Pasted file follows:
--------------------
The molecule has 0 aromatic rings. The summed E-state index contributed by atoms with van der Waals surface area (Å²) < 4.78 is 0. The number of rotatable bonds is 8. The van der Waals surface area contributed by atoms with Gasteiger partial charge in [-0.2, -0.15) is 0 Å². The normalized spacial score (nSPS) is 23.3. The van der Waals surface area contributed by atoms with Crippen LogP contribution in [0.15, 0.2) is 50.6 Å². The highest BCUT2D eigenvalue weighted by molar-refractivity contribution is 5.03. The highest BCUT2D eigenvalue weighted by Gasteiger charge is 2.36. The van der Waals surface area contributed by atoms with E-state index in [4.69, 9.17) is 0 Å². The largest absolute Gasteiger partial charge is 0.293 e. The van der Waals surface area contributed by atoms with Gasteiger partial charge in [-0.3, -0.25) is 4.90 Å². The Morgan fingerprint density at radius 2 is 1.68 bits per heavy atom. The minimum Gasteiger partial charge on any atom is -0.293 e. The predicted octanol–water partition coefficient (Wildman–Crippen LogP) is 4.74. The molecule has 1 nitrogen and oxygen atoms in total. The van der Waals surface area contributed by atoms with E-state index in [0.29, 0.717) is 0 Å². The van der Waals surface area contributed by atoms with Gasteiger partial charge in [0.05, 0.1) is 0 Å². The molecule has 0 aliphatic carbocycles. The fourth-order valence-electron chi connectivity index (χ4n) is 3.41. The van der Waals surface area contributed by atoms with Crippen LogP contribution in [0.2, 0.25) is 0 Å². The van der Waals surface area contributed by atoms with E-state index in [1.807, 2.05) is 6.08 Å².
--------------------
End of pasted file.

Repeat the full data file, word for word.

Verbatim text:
The molecule has 0 aromatic rings. The summed E-state index contributed by atoms with van der Waals surface area (Å²) < 4.78 is 0. The number of rotatable bonds is 8. The van der Waals surface area contributed by atoms with Gasteiger partial charge in [-0.2, -0.15) is 0 Å². The normalized spacial score (nSPS) is 23.3. The van der Waals surface area contributed by atoms with Crippen LogP contribution in [0.15, 0.2) is 50.6 Å². The highest BCUT2D eigenvalue weighted by molar-refractivity contribution is 5.03. The highest BCUT2D eigenvalue weighted by Gasteiger charge is 2.36. The van der Waals surface area contributed by atoms with E-state index in [4.69, 9.17) is 0 Å². The largest absolute Gasteiger partial charge is 0.293 e. The van der Waals surface area contributed by atoms with Gasteiger partial charge in [-0.3, -0.25) is 4.90 Å². The Morgan fingerprint density at radius 2 is 1.68 bits per heavy atom. The minimum Gasteiger partial charge on any atom is -0.293 e. The predicted octanol–water partition coefficient (Wildman–Crippen LogP) is 4.74. The molecule has 1 nitrogen and oxygen atoms in total. The van der Waals surface area contributed by atoms with E-state index in [0.29, 0.717) is 0 Å². The van der Waals surface area contributed by atoms with Gasteiger partial charge in [0.05, 0.1) is 0 Å². The molecule has 0 aliphatic carbocycles. The fourth-order valence-electron chi connectivity index (χ4n) is 3.41. The van der Waals surface area contributed by atoms with Crippen LogP contribution in [0.2, 0.25) is 0 Å². The van der Waals surface area contributed by atoms with E-state index in [1.807, 2.05) is 6.08 Å².